Thank you Mr President. Action Canada makes this statement on behalf of the Coalition of African Lesbians, the Sexual Rights Initiative and Lawyers for Human Rights.
We welcome the Special Rapporteur’s report on the impact of migration on migrant women and girls, particularly the reiteration that experiences of multiple and intersecting forms of discrimination and oppression act both as a driver of women’s migration and as a marker of migrant women’s reception in countries of destination. Women and girls who choose to exercise their freedom of movement, are often denied their sexual and reproductive health and rights across the board, are regularly subjected to sexual violence, and are trafficked for care and domestic labour in their attempts to migrate. Their ability to access services and justice are encumbered by the systemic failure by destination countries to prioritise migrants’ human rights over the implementation of populist immigration policies.
We welcome the Special Rapporteur’s continued affirmation of the universality, indivisibility, interdependence and non-hierarchical nature of rights, and for the need for “firewall” protections between public services and immigration authorities. There should alse be a firewall between immigration authorities and public and private sector employers, as migrant women often engage in work marked by precarity – including sex work, which in many jurisdictions is criminalised, with their migration status a possible source of exploitation on several grounds.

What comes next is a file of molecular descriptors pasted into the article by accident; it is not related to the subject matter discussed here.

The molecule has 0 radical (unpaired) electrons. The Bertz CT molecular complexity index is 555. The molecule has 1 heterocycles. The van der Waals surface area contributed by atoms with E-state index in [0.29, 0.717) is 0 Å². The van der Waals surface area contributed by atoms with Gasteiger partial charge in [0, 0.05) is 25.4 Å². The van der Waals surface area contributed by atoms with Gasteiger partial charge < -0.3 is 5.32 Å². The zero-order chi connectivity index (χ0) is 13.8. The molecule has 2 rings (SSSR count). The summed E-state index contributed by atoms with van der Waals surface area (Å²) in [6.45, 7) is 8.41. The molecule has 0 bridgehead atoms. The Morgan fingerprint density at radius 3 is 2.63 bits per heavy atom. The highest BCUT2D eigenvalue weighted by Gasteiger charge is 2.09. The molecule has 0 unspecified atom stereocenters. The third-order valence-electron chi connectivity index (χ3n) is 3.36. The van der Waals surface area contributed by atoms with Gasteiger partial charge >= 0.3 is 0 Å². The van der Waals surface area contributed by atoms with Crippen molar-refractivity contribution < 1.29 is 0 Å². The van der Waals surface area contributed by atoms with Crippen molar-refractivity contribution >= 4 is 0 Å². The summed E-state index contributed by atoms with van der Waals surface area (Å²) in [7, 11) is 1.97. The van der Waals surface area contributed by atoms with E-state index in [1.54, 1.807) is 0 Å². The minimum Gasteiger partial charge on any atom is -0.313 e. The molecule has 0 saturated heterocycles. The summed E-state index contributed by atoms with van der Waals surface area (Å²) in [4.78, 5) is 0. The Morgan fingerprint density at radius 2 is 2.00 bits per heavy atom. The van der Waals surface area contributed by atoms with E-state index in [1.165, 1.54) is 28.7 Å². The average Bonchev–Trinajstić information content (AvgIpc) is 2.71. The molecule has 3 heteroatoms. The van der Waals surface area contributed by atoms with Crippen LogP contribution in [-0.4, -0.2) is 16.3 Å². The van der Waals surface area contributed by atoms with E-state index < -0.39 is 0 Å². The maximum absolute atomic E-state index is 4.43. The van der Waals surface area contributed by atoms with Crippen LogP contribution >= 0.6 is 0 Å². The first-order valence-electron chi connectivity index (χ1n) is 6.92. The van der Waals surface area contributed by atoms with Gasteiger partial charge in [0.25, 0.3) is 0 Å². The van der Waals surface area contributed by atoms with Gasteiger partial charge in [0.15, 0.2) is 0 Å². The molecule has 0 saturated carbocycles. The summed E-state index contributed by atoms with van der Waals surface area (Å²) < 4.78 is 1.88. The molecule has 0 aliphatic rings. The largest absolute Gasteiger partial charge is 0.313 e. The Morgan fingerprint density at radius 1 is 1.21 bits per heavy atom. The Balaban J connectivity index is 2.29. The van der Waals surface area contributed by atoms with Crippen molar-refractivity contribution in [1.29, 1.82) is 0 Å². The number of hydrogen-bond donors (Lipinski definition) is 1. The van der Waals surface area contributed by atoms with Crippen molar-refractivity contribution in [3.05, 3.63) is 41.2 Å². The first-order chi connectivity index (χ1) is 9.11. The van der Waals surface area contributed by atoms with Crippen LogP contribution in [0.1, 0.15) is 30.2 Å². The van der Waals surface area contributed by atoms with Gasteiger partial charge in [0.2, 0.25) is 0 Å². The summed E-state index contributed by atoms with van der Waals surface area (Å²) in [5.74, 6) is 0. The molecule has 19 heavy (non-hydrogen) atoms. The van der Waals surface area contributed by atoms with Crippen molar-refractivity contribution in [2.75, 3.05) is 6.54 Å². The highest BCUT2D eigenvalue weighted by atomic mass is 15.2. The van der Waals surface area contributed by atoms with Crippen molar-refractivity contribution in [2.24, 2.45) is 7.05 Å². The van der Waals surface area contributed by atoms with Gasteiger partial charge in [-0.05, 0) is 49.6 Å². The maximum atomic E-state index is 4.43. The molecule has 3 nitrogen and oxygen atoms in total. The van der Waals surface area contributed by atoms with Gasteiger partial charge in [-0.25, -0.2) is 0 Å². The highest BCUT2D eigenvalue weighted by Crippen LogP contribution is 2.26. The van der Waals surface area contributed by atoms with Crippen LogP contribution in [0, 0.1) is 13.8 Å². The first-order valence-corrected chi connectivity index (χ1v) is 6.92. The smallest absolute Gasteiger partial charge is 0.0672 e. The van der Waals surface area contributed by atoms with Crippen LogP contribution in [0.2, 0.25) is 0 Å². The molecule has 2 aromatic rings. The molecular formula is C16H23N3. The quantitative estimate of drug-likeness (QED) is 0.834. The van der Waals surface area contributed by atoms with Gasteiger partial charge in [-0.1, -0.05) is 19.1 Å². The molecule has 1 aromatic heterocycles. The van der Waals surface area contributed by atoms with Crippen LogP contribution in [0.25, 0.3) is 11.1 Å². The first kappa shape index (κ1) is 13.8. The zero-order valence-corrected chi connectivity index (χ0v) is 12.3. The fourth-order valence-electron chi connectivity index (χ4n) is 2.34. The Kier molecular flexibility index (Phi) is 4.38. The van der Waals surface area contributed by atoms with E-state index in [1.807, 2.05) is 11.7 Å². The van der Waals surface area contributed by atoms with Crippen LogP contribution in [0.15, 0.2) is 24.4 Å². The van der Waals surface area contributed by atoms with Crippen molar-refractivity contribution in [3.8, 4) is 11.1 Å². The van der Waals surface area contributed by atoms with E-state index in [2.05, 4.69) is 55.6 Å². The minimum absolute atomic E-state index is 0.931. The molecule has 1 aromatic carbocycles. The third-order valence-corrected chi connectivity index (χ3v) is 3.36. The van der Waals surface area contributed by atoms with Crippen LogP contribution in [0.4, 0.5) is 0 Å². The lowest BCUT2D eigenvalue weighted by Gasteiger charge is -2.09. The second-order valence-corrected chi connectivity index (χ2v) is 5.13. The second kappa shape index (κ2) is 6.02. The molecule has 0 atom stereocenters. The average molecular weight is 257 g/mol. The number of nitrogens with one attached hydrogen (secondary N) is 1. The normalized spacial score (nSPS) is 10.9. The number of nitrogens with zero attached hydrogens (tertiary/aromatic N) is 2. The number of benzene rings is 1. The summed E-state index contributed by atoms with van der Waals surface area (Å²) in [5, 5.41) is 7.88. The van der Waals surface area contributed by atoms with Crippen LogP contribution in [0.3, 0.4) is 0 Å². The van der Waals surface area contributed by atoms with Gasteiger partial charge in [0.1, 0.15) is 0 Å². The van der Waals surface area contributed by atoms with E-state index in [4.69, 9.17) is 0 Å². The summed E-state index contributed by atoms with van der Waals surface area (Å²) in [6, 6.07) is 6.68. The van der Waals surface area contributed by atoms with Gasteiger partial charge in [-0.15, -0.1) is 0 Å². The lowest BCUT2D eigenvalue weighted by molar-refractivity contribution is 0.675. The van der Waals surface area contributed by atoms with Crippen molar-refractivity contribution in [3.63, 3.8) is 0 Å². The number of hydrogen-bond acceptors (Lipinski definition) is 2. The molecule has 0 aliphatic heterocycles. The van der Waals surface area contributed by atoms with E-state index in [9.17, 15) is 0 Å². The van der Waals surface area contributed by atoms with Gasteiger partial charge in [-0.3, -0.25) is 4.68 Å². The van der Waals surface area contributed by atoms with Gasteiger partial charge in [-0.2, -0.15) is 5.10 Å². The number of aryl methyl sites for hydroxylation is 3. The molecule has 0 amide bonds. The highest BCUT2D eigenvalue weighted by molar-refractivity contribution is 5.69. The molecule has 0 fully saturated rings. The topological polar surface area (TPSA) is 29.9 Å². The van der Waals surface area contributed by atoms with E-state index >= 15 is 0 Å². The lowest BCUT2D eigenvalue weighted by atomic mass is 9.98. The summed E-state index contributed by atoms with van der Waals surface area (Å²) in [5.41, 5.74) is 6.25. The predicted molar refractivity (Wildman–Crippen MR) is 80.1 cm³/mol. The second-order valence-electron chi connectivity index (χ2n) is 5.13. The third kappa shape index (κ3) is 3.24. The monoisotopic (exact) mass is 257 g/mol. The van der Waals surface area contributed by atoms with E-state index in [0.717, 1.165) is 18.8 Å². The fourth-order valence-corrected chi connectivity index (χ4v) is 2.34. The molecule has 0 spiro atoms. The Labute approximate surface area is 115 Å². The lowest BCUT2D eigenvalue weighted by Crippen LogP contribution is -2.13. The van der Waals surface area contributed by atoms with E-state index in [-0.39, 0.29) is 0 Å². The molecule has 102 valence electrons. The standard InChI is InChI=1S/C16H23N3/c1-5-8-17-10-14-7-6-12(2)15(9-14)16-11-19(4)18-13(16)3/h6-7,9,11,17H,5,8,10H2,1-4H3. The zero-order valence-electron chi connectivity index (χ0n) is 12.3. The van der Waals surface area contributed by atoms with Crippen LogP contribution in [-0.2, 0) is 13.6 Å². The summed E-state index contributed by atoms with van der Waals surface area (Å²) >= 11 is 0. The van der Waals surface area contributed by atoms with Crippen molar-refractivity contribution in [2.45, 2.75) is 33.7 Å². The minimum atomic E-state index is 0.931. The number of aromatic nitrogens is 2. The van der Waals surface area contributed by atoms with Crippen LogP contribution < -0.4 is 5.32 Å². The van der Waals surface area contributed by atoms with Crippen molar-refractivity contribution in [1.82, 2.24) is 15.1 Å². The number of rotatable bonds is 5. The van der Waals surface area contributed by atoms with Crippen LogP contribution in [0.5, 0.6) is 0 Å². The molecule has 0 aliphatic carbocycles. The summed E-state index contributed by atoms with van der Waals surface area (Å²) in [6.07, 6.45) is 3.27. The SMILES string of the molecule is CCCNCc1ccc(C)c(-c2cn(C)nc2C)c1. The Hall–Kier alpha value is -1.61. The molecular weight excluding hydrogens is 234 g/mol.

We also welcome the acknowledgement that the conditions in which migrants are often received and detained could amount to cruel, inhuman, or degrading treatment, in the face of the creation of concentration camps to hold migrants in some States, and the decision to no longer rescue distressed migrants in the Mediterranean Sea in others. In the analysis of the restrictions on the freedom of movement of women and girls from the Global South, with destinations in the Global North, it is important to also actively analyse and assess the impact of racism on the creation of immigration policies and the characterisaton of a “crisis of migration” in the North. This racism, the continued brain drain of Africa, and the de-skilling and subsequent push into domestic and care work migrant women often experience, are all legacies of our shared colonial pasts and components of our neo-colonial present.
We call on States to meet their human rights obligations towards all migrants, particularly women and girls, ensuring decent living conditions, access to health services including sexual and reproductive health, access to justice, and to enact a complete separation between immigration authorities and public services.